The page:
The Bucs' five-step approach to ruining a month of good vibes
John Romano, Tampa Bay Times, published 22 December 2019

So they lost a game. Big deal, that happens in the NFL. And they lost a winning streak, as well. That was inevitable since no team wins forever. But as the clouds turned darker and the smallish crowd began leaving early Saturday afternoon, what really hurt were the intangibles the Buccaneers may have lost.

Your trust, for one. And maybe your patience, too. All the goodwill the Bucs had slowly cultivated against a succession of clunker opponents the past month evaporated in a torrent of sloppy, dimwitted and victory-defying football in a 23-20 loss to Houston.

This was the game that was supposed to tell everyone just how far the Bucs had come in 2019. Even coach Bruce Arians had suggested during the week this could be a valuable way to measure what next season's Bucs team might accomplish. For lack of a better term, it was a statement game. And that long-awaited statement was: Oops!

Turnovers, penalties, dropped passes. Poor clock management, questionable play calls, silly special teams mistakes. No one was excluded from this mess. Not the quarterback, not the coaching staff, not the inept officiating crew. "We clearly, I think, were the better football team," said tackle Demar Dotson. "We should have won this game, but we beat ourselves. That hurts, man. When you know you should have won and you give the game away? That hurts."

He's right about that. Tampa Bay looked like the more talented team on Saturday. The Texans may be heading to the playoffs, but they had trouble moving the ball against the Bucs defense. Except for that moment on the eventual game-winning drive when the Bucs had linebacker Lavonte David in one-on-one coverage with Houston wide receiver DeAndre Carter nearly 40 yards down the field. Oops!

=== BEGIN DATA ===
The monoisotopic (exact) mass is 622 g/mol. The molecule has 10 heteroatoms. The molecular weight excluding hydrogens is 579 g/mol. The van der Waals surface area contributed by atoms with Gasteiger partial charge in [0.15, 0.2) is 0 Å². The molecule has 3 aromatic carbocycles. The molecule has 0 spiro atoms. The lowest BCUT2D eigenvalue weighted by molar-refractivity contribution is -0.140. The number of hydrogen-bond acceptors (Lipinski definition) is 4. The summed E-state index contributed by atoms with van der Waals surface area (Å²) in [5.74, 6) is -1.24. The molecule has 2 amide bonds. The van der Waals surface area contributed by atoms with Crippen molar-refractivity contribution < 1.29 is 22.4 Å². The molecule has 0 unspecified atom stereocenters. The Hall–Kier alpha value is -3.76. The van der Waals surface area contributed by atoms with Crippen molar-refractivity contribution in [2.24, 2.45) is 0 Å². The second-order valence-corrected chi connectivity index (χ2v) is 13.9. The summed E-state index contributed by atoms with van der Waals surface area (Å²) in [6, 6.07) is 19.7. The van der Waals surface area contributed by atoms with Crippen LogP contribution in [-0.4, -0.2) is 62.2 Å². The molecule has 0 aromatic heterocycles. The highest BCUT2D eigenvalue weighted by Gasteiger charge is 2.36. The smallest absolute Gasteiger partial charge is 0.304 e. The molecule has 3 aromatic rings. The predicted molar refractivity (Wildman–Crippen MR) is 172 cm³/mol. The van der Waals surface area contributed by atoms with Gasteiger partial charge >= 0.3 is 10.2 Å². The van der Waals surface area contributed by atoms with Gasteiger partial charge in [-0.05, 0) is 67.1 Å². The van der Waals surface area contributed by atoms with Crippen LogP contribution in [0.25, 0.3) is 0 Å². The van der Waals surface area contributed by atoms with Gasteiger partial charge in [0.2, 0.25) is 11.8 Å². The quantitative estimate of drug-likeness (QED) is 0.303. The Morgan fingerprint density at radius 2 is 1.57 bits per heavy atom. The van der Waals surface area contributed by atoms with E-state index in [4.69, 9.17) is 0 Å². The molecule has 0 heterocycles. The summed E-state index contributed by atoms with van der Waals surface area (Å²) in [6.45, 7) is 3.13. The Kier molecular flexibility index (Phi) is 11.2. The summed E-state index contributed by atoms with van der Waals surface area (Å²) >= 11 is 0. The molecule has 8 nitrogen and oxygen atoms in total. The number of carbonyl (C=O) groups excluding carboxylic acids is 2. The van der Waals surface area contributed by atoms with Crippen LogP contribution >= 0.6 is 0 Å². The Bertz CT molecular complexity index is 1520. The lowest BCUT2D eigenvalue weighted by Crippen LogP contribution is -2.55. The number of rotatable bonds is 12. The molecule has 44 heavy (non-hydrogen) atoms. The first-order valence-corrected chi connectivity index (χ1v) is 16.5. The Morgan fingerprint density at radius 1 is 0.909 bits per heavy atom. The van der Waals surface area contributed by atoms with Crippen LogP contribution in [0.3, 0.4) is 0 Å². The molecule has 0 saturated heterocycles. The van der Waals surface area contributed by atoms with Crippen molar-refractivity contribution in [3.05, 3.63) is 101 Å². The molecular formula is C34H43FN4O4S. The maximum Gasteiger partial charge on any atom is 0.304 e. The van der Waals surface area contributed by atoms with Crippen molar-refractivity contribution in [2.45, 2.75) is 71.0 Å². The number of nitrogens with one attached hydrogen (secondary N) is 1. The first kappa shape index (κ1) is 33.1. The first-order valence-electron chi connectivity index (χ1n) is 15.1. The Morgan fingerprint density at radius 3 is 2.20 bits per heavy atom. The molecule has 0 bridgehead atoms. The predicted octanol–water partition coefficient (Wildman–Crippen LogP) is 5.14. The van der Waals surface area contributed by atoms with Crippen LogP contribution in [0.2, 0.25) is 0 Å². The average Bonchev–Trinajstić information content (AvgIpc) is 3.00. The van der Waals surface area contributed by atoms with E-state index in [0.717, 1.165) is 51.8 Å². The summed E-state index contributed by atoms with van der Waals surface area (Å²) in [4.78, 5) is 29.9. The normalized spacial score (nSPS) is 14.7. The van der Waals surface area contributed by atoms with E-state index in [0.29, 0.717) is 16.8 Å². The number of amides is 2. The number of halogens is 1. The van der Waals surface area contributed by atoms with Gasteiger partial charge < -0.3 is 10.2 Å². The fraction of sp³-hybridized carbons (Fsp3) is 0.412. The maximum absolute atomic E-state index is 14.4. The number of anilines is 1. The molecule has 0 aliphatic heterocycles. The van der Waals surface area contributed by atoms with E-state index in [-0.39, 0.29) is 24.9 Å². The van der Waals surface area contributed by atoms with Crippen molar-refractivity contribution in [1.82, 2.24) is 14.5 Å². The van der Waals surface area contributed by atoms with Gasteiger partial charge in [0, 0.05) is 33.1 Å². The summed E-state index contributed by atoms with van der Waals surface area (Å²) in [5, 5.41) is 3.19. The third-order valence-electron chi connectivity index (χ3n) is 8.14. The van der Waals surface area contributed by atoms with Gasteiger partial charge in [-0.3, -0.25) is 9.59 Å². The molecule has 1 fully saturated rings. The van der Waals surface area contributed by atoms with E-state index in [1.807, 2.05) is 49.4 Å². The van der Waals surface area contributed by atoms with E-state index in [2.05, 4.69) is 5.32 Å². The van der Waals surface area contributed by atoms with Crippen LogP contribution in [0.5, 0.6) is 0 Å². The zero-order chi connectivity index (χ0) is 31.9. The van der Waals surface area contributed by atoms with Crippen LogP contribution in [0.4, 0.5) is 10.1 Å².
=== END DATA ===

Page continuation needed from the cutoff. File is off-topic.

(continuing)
And the Texans may have clinched the AFC South on Saturday, but the Bucs gained more yards than most every other team on Houston's schedule. Except, you know, there were those four interceptions and one fumble given up by Tampa Bay's offense. Oops!

"When we protect the football and I protect the football, we score points," quarterback Jameis Winston said. "No one has stopped us this year when I protect the football. No one."

It's certainly magnanimous of Winston to accept responsibility for his league-leading 28 interceptions but we've heard these mea culpas before. Are we supposed to believe that this time Winston really has figured it all out?

Because this is a pretty talented team. And it's often a very entertaining team. But it's not going anywhere until it becomes a smarter football team. You cannot keep making the same mistakes over and over. You cannot keep running the ball into a pile on third-and-short. You cannot keep calling the same passing play that cornerbacks are sitting on. You cannot let a chance for a victory slip past because you're afraid to go for it on fourth-and-one. "The defense played winning football today," Arians said. "Our special teams and offense did not."

So was the past month just a mirage? Did all of those passing yards and victories have more to do with the opponents the Bucs were facing rather than the improvements the players said they were making? That's not a simple yes/no answer.

The young secondary is clearly better, and the entire defense is becoming more dependable. Winston was also making throws that only a handful of quarterbacks in the NFL can make on a consistent basis.

But none of that matters if you can't discipline yourself. And that's why it's hard to put your faith in this team. There are times when they look so good you believe they are on the cusp of something special. And just when you're ready to jump on the bandwagon, they forget to tighten the lug nuts and you go crashing down another embankment. Is it Winston's fault? A lot of times, it is. But the Bucs say he's also the reason there's hope tomorrow. The question is whether you'll ever believe that again.